Council sends discussion surrounding regulating Airbnbs back to committee

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Although a plan to regulate short-term rental accommodations such as those listed on Airbnb was passed by Huntsville’s Development Services Committee at their last meeting, two of its members asked that it be put on hold when it went before council.

Councillor Jason FitzGerald who sits on the committee said he’s given the proposed regulations a lot of thought and heard from constituents “regarding some minor issues with some of the wording and some of the background presented in the report,” he said, adding that there may still be room for some fine-tuning before a final decision is made.

Councillor Nancy Alcock who is chair of the Town’s Development Services Committee concurred. “First and foremost I still support the proposed bylaw that was presented to our committee but as Councillor FitzGerald has said, there have been some issues raised with respect to the restrictions that we’re imposing on the secondary suites for a lot of good reasons.”

The proposed regulation would not allow self-contained apartments in dwellings to be rented on a short-term basis. The rationale given by staff is that such accommodations would compete with long-term rental accommodations, which Huntsville does not have enough of.

Alcock noted that staff did propose some amendments to the bylaw but she told council that she preferred to have the recommendation kicked back to committee for further discussion “to get this particular bylaw right. It’s a very important one, and a lot of people are waiting for it, and I just think that’s the appropriate place for the discussion on it.”

While Councillor Brian Thompson said he agreed with the process, he asked either Alcock or FitzGerald to elaborate further about “what your misgivings are at this point, like what’s missing, and maybe what should be included.”

Alcock said committee members have heard from people who have secondary suites currently being rented on a short-term basis on platforms such as Airbnb. She said while they understand that under the proposed regulation they could seek an exemption and a zoning amendment, they argue that the process would be costly. “And maybe that’s the right way to go but I think we need some more conversation around that. That was a fairly specific issue and it might come back just the same but I think that we need to have a more fulsome discussion around that.”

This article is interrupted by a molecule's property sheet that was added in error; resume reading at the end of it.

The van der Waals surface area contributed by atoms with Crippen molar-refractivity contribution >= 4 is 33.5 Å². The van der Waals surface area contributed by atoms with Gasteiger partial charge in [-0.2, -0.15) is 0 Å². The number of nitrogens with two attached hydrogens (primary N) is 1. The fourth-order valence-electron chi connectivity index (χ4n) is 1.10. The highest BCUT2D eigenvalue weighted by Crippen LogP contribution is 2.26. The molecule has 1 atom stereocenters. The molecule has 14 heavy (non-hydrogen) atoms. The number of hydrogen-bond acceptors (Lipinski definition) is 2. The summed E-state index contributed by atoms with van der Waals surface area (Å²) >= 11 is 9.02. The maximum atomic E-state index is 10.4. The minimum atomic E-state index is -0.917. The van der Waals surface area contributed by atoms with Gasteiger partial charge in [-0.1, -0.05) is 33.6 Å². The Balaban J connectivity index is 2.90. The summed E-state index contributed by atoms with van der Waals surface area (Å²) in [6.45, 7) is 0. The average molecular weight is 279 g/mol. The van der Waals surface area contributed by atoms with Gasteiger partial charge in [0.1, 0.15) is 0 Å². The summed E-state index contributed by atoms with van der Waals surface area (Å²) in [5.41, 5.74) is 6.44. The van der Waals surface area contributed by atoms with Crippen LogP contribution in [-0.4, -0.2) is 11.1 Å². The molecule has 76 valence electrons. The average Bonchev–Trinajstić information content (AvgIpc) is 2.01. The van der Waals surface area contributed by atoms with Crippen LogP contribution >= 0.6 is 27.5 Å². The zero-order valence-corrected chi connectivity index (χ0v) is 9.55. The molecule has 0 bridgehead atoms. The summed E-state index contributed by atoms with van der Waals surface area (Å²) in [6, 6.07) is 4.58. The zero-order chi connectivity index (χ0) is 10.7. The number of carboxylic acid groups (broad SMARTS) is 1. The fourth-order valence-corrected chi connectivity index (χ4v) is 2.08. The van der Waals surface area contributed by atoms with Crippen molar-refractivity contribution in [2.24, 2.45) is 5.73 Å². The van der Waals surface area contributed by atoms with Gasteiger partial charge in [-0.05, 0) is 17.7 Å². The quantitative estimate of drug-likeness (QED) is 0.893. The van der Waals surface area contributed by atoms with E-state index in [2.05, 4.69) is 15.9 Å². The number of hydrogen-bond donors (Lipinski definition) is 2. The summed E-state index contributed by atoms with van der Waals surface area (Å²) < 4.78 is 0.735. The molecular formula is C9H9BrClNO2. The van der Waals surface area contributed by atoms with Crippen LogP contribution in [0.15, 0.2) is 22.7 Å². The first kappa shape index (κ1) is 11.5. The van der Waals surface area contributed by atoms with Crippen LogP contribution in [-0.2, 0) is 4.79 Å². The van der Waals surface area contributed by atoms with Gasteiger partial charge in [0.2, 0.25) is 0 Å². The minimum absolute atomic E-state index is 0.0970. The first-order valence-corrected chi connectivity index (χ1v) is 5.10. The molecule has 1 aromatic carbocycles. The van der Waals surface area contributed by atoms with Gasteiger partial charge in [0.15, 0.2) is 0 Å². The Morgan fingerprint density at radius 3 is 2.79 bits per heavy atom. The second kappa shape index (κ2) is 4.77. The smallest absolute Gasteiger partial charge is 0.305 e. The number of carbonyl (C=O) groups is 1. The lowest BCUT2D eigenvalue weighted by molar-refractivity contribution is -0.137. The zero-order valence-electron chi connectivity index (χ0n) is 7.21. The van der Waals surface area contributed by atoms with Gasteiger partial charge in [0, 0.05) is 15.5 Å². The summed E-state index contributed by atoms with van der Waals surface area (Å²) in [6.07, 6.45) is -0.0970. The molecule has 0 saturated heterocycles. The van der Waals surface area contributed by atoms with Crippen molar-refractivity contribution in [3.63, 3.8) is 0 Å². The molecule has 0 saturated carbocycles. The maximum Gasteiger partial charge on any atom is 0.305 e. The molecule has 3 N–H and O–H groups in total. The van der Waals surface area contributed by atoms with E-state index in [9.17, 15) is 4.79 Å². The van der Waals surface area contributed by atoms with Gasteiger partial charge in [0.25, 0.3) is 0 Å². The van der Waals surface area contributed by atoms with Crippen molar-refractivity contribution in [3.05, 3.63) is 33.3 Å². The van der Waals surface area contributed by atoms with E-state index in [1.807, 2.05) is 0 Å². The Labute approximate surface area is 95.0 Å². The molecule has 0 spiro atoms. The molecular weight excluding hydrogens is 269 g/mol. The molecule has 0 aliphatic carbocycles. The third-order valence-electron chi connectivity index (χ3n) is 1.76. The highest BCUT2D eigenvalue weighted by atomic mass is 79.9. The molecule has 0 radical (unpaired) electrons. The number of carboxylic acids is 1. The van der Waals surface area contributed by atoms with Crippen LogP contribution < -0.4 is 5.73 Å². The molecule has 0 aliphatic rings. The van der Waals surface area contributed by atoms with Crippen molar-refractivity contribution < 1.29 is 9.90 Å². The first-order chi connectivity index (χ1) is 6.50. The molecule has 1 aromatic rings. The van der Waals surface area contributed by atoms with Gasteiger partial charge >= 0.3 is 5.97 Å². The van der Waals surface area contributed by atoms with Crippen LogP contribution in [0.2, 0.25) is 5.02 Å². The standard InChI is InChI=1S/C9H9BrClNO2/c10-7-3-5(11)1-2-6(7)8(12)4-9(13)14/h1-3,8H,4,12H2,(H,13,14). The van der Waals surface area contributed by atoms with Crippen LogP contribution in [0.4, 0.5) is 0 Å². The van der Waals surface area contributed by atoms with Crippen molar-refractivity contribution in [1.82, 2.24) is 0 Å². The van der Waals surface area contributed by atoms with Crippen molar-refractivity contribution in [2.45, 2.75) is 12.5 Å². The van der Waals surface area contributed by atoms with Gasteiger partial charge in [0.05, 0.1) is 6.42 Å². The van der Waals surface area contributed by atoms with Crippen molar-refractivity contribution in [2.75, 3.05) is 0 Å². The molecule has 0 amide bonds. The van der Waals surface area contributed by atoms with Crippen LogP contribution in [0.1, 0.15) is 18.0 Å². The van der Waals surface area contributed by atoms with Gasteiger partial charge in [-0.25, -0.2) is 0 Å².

Council agreed to send the recommendation back to the Development Services Committee for further discussion.

Related story:  New plan to regulate short-term rentals gets committee approval

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3 Comments

  1. Waldi Frankiewicz on

    *First and foremost I still support the proposed bylaw that was presented to our committee….*Councillor Nancy Alcock. This lady spoke in a similar tone about Treasure Island two weeks ago…What will happen in the next two weeks?

  2. What happens if someone sues the Airbnb owners for negligence such as a wild party going terribly wrong and there is not enough insurance or even the correct insurance in place by the homeowner? If the Town is licensing and following up with the homeowners does it not mean that the Town will also be named in the lawsuit?

    • I am very glad to hear they will revisit the issue of not allowing secondary units to be rented out part-time. Does Town Council not understand that this is the only reason some people can afford to keep their home? Full time rentals are not the answer for many people who wish to keep their extra space for when family and friends visit. As a former landlord myself, I can fully sympathize with those who do not wish to rent full time. It is very stressful when people do not pay their rent, abuse the rental space and cannot be evicted in short order. I am hoping this part of the bylaw will be changed.

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